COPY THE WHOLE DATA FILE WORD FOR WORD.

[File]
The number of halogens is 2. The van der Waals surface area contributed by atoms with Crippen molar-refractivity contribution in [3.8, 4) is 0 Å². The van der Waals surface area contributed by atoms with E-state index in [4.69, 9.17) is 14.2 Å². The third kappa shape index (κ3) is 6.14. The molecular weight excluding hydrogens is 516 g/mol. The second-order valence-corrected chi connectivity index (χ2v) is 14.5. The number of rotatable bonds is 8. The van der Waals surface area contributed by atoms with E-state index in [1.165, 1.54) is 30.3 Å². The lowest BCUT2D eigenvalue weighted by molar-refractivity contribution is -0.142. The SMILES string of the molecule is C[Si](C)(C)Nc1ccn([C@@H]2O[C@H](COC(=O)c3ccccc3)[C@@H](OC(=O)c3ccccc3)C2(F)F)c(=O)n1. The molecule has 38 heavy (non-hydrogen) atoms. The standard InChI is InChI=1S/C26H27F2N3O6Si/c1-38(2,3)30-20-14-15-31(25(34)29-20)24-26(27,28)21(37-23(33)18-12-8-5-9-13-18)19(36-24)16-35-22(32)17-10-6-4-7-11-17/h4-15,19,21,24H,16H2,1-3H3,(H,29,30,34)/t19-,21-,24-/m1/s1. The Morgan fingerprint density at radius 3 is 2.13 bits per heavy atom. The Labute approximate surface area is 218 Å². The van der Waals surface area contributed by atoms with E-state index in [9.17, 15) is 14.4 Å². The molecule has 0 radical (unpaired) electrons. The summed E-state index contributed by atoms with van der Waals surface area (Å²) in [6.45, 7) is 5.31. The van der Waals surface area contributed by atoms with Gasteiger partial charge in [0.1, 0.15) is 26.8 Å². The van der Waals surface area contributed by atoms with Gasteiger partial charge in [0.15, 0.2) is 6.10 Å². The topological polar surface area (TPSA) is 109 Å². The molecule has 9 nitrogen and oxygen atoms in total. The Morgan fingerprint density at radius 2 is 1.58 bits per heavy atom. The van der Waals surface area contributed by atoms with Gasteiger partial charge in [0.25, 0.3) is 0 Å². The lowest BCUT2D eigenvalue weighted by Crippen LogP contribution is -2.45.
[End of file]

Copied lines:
The number of halogens is 2. The van der Waals surface area contributed by atoms with Crippen molar-refractivity contribution in [3.8, 4) is 0 Å². The van der Waals surface area contributed by atoms with E-state index in [4.69, 9.17) is 14.2 Å². The third kappa shape index (κ3) is 6.14. The molecular weight excluding hydrogens is 516 g/mol. The second-order valence-corrected chi connectivity index (χ2v) is 14.5. The number of rotatable bonds is 8. The van der Waals surface area contributed by atoms with E-state index in [1.165, 1.54) is 30.3 Å². The lowest BCUT2D eigenvalue weighted by molar-refractivity contribution is -0.142. The SMILES string of the molecule is C[Si](C)(C)Nc1ccn([C@@H]2O[C@H](COC(=O)c3ccccc3)[C@@H](OC(=O)c3ccccc3)C2(F)F)c(=O)n1. The molecule has 38 heavy (non-hydrogen) atoms. The standard InChI is InChI=1S/C26H27F2N3O6Si/c1-38(2,3)30-20-14-15-31(25(34)29-20)24-26(27,28)21(37-23(33)18-12-8-5-9-13-18)19(36-24)16-35-22(32)17-10-6-4-7-11-17/h4-15,19,21,24H,16H2,1-3H3,(H,29,30,34)/t19-,21-,24-/m1/s1. The Morgan fingerprint density at radius 3 is 2.13 bits per heavy atom. The Labute approximate surface area is 218 Å². The van der Waals surface area contributed by atoms with E-state index in [9.17, 15) is 14.4 Å². The molecule has 0 radical (unpaired) electrons. The summed E-state index contributed by atoms with van der Waals surface area (Å²) in [6.45, 7) is 5.31. The van der Waals surface area contributed by atoms with Gasteiger partial charge in [0.1, 0.15) is 26.8 Å². The van der Waals surface area contributed by atoms with Gasteiger partial charge in [0.15, 0.2) is 6.10 Å². The topological polar surface area (TPSA) is 109 Å². The molecule has 9 nitrogen and oxygen atoms in total. The Morgan fingerprint density at radius 2 is 1.58 bits per heavy atom. The van der Waals surface area contributed by atoms with Gasteiger partial charge in [0.25, 0.3) is 0 Å². The lowest BCUT2D eigenvalue weighted by Crippen LogP contribution is -2.45.